As JJB mentions in his post, UI accessibility was provided for many of the Firebug features by Hans Hillen of the Paciello Group. The Mozilla Foundation funded the first of this work, and the Mozilla Corporation is now continuing funding to finish the remaining UI pieces like the “Net” panel, fix remaining issues, and also to work with the University of Illinois to develop Firebug features that will help web developers check their sites and applications for accessibility and fix issues in that area.
I am not going to iterate over the features one by one, since the documentation on the accessibility features is very comprehensive. I urge all developers wanting to utilize these features to RTFM (read the fantastic manual) in its entirety before starting to use accessible Firebug.
Once you are up and running with it, you’ll find that all of the described features work as advertised in the documentation. And even more: The documentation currently still states that the script panel’s source code viewer cannot be read with NVDA. However, Hans, Jamie from the NVDA team, and I managed to fix that problem shortly before beta 1 of Firebug 1.4. I notified Hans to update the documentation.
Compared to Firebug 1.3, Firebug 1.4 offers a wealth of accessible web development tools. Firebug 1.3 was effectively not accessible, Firebug 1.4 is, with a few small exceptions, fully accessible, which is an almost 100% leap forward within a single version number increment!
This opens up whole new opportunities for blind developers. To my knowledge, the development tools offered by the Redmond browser do not offer this wealth of features. In testing I did while fixing my example form to also work in IE 8, I found the tools to be unreliable and shaky in many areas. Firefox 3.5 and Firebug 1.4, on the other hand, together with NVDA, which currently best supports the former, are a vehicle to open up new job opportunities! With Firebug, a blind person has full control over the styling and layout of a web application or page. For example, taking my example form from the Easy ARIA Tip #3, and looking at the label and input elements for the “name” entry, I can immediately be told that the label is to the left of the input, and how many pixels there are between the two. I can make sure they’re visually at the same height. The box model of the Layout sidepanel of the Firebug HTML panel is fully accessible and gives me a feel for a page I’ve never had before!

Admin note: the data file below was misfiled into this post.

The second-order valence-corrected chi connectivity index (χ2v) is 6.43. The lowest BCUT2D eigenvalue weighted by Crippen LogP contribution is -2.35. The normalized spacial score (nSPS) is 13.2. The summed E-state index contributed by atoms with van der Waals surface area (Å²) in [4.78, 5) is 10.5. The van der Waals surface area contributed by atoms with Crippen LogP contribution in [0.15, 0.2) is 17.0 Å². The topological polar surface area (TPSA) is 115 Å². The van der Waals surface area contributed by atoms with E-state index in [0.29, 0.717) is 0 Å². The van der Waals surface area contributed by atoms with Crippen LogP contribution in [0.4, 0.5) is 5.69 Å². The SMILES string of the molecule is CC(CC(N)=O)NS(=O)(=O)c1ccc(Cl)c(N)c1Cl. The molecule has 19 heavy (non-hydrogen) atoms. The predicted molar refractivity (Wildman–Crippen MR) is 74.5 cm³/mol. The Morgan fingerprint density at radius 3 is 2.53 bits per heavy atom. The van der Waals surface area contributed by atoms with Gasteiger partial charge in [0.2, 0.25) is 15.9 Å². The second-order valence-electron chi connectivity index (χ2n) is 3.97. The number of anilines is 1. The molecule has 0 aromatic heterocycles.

Communication of search results within the HTML panel, or when encountering a breakpoint, is just awesome! Being able to inspect the DOM or a single element’s properties, being able to in-line edit properties and immediately be able to test the effect a certain ARIA attribute might have on your screen reader output is just productivety at its best!
What Hans accomplished here is done almost entirely through WAI-ARIA, and by implementing very intelligent keyboard navigation mechanisms. Through ARIA, such widgets as the log rows for the console, when you enter something such as
dir();, are pushing the boundaries of known desktop widgets. The fact that tabs have popup menus attached to them is being communicated to the user by NVDA straight away, thanks to a very open and flexible architecture that does not assume certain facts about traditional static desktop widgetry such as “tabs never have menus attached to them”. The pure visual box representation of the Layout side panel of the HTML panel is another great example. This even blew David Bolter away when I showed it to him during the Mozilla all-hands in late April, and David is a long-standing and accomplished a11y guru!
Implementing some of these features in desktop applications usually requires very customized implementations of the platform’s accessibility APIs. ARIA, however, is so open and flexible that it can be easily applied to make such visually complex tools like Firebug accessible without ever touching the Mozilla core codebase. Firebug is a mix of XUL (the Mozilla UI language) and HTML+CSS.
So, Victor Tsaran of Yahoo! is already firebugging, and so am I. When are you?